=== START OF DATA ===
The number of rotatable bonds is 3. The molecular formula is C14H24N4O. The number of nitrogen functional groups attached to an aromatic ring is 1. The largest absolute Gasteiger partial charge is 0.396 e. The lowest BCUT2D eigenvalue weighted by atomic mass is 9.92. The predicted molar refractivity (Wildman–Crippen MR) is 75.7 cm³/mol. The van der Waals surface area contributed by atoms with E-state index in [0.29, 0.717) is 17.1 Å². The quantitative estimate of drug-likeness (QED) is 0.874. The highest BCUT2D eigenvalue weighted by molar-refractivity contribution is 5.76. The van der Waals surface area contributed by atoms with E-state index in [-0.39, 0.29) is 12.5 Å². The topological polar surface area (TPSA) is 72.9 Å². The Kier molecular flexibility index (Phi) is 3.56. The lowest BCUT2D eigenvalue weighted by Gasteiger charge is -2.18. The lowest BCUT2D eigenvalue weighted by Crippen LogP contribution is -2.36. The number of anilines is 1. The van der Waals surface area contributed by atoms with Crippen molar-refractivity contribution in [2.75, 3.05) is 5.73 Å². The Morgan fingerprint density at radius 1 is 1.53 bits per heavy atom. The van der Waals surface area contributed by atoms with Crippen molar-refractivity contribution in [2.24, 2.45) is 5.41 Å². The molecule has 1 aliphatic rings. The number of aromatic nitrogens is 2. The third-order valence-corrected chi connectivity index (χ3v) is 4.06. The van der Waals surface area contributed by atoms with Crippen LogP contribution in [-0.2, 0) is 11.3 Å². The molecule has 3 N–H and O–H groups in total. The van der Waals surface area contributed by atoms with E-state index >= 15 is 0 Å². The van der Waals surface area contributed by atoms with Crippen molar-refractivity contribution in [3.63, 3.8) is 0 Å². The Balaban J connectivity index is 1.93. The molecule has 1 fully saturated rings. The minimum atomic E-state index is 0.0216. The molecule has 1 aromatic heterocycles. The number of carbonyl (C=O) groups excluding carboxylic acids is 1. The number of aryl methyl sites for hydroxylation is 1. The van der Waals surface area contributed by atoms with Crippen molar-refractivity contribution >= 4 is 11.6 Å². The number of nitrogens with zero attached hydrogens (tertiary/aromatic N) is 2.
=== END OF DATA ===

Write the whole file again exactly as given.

The number of rotatable bonds is 3. The molecular formula is C14H24N4O. The number of nitrogen functional groups attached to an aromatic ring is 1. The largest absolute Gasteiger partial charge is 0.396 e. The lowest BCUT2D eigenvalue weighted by atomic mass is 9.92. The predicted molar refractivity (Wildman–Crippen MR) is 75.7 cm³/mol. The van der Waals surface area contributed by atoms with E-state index in [0.29, 0.717) is 17.1 Å². The quantitative estimate of drug-likeness (QED) is 0.874. The highest BCUT2D eigenvalue weighted by molar-refractivity contribution is 5.76. The van der Waals surface area contributed by atoms with E-state index in [-0.39, 0.29) is 12.5 Å². The topological polar surface area (TPSA) is 72.9 Å². The Kier molecular flexibility index (Phi) is 3.56. The lowest BCUT2D eigenvalue weighted by Gasteiger charge is -2.18. The lowest BCUT2D eigenvalue weighted by Crippen LogP contribution is -2.36. The number of anilines is 1. The van der Waals surface area contributed by atoms with Crippen molar-refractivity contribution in [2.75, 3.05) is 5.73 Å². The Morgan fingerprint density at radius 1 is 1.53 bits per heavy atom. The van der Waals surface area contributed by atoms with Crippen molar-refractivity contribution in [2.24, 2.45) is 5.41 Å². The molecule has 1 aliphatic rings. The number of aromatic nitrogens is 2. The third-order valence-corrected chi connectivity index (χ3v) is 4.06. The van der Waals surface area contributed by atoms with Crippen LogP contribution in [-0.2, 0) is 11.3 Å². The molecule has 3 N–H and O–H groups in total. The van der Waals surface area contributed by atoms with E-state index >= 15 is 0 Å². The van der Waals surface area contributed by atoms with Crippen molar-refractivity contribution in [3.63, 3.8) is 0 Å². The Balaban J connectivity index is 1.93. The molecule has 1 fully saturated rings. The minimum atomic E-state index is 0.0216. The molecule has 1 aromatic heterocycles. The number of carbonyl (C=O) groups excluding carboxylic acids is 1. The number of aryl methyl sites for hydroxylation is 1. The van der Waals surface area contributed by atoms with Crippen molar-refractivity contribution >= 4 is 11.6 Å². The number of nitrogens with zero attached hydrogens (tertiary/aromatic N) is 2.